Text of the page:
May 15, 1996 |
About 80% of nonstop scheduled U.S. airline flights between the United States and foreign cities will be smoke-free by June 1, the Transportation Department said. Transportation Secretary Federico Pena said the nonsmoking rules on overseas flights will be put into effect June 1 by Delta Air Lines, Trans World Airlines, USAir, American Airlines and United Airlines.
September 3, 2008 |
United Airlines dropped a plan to charge as much as $9 for meals in the coach cabin of some overseas flights, citing feedback from customers. The carrier had intended to offer food for sale aboard trips to Europe from the Washington area's Dulles International Airport starting Oct. 1. The Chicago carrier would have been the first in the U.S. to end free meals on such flights. "They told us quite directly and candidly that they value hot meals," said Robin Urbanski, a United spokeswoman.
August 24, 2008 |
United Airlines, struggling to curb losses from record fuel prices, will become the first U.S. carrier to stop serving free meals in the coach cabin of some overseas flights. Instead, the second-largest U.S. carrier will offer food that can be purchased aboard trips to Europe from Washington's Dulles International Airport starting Oct. 1, spokeswoman Robin Urbanski said. The change expands the list of formerly complimentary services airlines are charging for as they combat a 52% rise in the price of jet fuel during the last year.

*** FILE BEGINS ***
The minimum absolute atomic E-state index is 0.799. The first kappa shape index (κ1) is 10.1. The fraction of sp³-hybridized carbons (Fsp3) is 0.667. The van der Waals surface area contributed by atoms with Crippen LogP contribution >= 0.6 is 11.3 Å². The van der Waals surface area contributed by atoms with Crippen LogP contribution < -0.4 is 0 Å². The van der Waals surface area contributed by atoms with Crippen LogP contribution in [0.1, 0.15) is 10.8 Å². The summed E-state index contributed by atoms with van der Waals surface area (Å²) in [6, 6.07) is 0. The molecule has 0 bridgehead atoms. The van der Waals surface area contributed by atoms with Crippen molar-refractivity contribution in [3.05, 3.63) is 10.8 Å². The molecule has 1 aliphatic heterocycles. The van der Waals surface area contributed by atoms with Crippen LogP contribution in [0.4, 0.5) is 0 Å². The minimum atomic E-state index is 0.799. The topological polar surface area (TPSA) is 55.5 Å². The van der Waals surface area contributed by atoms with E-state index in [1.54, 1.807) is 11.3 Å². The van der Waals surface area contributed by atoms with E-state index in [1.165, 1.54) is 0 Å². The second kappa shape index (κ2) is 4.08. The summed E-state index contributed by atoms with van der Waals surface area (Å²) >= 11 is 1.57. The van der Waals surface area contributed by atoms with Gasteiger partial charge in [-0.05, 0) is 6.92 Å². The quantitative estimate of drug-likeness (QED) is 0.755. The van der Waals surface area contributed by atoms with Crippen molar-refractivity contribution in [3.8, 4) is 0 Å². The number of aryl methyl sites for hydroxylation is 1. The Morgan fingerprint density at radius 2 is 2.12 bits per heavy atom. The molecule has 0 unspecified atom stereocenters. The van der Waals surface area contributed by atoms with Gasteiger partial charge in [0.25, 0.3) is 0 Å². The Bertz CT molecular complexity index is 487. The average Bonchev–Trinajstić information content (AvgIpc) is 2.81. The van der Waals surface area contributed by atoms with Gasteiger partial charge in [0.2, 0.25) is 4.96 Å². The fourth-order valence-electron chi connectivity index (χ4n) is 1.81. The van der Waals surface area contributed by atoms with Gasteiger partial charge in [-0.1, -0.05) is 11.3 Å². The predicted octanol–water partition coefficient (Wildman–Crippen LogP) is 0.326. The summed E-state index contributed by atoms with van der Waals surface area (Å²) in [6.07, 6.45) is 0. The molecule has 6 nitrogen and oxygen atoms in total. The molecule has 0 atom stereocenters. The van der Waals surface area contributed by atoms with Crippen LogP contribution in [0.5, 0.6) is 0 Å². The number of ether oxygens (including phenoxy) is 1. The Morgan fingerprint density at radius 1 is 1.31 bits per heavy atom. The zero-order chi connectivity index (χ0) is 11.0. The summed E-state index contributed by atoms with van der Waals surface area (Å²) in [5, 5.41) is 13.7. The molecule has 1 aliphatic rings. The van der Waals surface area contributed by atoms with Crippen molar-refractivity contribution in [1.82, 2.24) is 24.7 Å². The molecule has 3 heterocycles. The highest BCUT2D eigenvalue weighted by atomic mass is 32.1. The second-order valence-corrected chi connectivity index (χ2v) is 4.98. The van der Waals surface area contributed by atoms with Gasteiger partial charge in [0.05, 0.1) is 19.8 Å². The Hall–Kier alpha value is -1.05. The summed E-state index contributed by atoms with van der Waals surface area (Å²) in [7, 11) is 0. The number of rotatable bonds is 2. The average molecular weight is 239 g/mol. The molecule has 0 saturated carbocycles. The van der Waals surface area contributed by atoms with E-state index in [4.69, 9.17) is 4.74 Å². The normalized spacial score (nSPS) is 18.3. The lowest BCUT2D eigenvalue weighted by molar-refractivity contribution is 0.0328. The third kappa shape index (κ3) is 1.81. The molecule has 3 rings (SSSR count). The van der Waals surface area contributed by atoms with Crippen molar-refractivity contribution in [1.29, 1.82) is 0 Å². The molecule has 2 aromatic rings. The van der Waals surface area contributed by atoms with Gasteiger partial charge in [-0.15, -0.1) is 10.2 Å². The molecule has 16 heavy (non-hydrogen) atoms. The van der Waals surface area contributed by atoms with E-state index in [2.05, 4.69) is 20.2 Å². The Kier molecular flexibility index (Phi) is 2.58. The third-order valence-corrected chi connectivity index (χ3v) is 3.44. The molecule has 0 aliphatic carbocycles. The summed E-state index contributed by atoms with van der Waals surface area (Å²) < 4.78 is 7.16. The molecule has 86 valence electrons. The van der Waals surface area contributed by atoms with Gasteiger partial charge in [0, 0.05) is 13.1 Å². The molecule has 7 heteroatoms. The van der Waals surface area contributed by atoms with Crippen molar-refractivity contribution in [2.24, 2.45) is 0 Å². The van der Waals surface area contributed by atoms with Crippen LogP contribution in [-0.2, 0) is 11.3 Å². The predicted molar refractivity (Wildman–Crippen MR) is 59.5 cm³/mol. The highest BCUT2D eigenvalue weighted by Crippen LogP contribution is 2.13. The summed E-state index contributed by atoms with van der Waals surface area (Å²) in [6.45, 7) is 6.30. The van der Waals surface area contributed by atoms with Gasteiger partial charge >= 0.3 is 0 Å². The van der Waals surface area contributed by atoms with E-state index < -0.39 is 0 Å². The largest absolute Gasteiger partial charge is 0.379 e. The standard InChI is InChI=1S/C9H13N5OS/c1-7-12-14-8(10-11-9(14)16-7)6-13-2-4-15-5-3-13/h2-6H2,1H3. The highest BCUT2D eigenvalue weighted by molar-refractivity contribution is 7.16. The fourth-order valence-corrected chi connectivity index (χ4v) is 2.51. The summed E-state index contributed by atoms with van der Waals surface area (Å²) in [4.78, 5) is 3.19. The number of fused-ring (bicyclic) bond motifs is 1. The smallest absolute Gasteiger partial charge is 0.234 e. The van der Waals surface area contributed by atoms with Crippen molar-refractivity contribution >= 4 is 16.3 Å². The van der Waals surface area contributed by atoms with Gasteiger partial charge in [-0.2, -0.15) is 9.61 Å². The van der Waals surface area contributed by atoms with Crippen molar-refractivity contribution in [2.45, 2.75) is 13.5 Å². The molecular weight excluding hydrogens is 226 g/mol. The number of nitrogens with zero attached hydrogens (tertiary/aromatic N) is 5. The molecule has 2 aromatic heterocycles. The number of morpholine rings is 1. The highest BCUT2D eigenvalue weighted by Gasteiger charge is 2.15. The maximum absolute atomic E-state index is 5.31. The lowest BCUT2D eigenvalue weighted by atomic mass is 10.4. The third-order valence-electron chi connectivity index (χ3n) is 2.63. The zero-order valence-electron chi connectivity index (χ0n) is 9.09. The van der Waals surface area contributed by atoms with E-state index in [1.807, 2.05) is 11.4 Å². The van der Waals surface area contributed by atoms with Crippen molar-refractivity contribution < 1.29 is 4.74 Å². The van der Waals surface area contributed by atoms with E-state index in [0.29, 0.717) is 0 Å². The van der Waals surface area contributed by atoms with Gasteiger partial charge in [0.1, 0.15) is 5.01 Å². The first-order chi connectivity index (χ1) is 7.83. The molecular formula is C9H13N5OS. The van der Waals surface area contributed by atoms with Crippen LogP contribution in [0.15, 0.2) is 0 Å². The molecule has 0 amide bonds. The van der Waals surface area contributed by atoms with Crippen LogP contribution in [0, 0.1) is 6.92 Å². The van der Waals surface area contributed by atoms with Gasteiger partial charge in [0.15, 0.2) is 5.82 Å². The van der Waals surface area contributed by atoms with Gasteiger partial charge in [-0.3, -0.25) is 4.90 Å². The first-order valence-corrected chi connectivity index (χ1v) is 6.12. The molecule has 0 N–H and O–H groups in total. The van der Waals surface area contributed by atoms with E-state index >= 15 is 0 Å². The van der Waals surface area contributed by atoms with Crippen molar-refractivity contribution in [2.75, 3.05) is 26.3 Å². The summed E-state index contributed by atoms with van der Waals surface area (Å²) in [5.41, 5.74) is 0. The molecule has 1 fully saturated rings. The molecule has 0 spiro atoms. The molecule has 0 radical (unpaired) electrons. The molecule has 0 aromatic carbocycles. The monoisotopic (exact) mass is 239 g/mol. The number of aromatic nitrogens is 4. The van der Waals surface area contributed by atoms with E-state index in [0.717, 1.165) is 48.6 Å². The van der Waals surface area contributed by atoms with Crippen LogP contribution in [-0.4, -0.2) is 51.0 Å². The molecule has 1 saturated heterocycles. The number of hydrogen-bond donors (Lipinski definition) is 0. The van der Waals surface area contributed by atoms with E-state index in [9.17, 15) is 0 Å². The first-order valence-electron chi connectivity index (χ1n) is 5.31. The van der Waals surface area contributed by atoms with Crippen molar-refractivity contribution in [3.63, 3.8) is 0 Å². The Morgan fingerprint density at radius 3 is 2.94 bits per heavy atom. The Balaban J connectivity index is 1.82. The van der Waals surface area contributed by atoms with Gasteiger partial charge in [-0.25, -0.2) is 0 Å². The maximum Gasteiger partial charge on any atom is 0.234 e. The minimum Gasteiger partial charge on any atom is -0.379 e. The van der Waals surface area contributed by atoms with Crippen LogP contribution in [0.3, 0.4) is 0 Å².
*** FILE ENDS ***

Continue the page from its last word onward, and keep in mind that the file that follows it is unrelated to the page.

August 16, 1998
Thank you for bringing Susan Spano to The Times. Honest and insightful, her column brings out the intrepid traveler in all us gals. I'd like to add two items to her list ("Luggage Lessons for Women," Her World, July 26): First is the inflatable neck pillow, indispensable for long overseas flights, especially for women of diminutive stature whose heads are in direct conflict with the airplane seat-back's contours. Second, Spano mentions bringing tea bags but admits to preferring coffee.
August 18, 2008 |
Los Angeles International Airport, battered by financially devastated domestic airlines, is now headed for trouble from overseas. Foreign carriers, until now a bright spot for the airport in an increasingly dismal year, are slashing flights at LAX amid high fuel costs and slowing international demand, dealing yet another blow to Southern California's economy. For Southern California passengers, the cuts would add to travel woes including fewer nonstop flights to overseas destinations, higher fares and crowded planes, experts said.
CALIFORNIA | LOCAL
June 28, 1985
When Harlan K. Ullman's article (Editorial Pages, June 20) "As Terrorism Continues, What Can We Do?" observes that we are vulnerable to terrorist hijackers, I agree that we certainly have been in the past. When he recommends "covert operations, (and) preemptive strikes" against suspected terrorists as the proper and only actions, not only is he deficient in suggesting suitable recourses, but that which is proposed is antithetical to values America holds dear. There are many effective measures that we can take to greatly reduce the incidence of hijacking.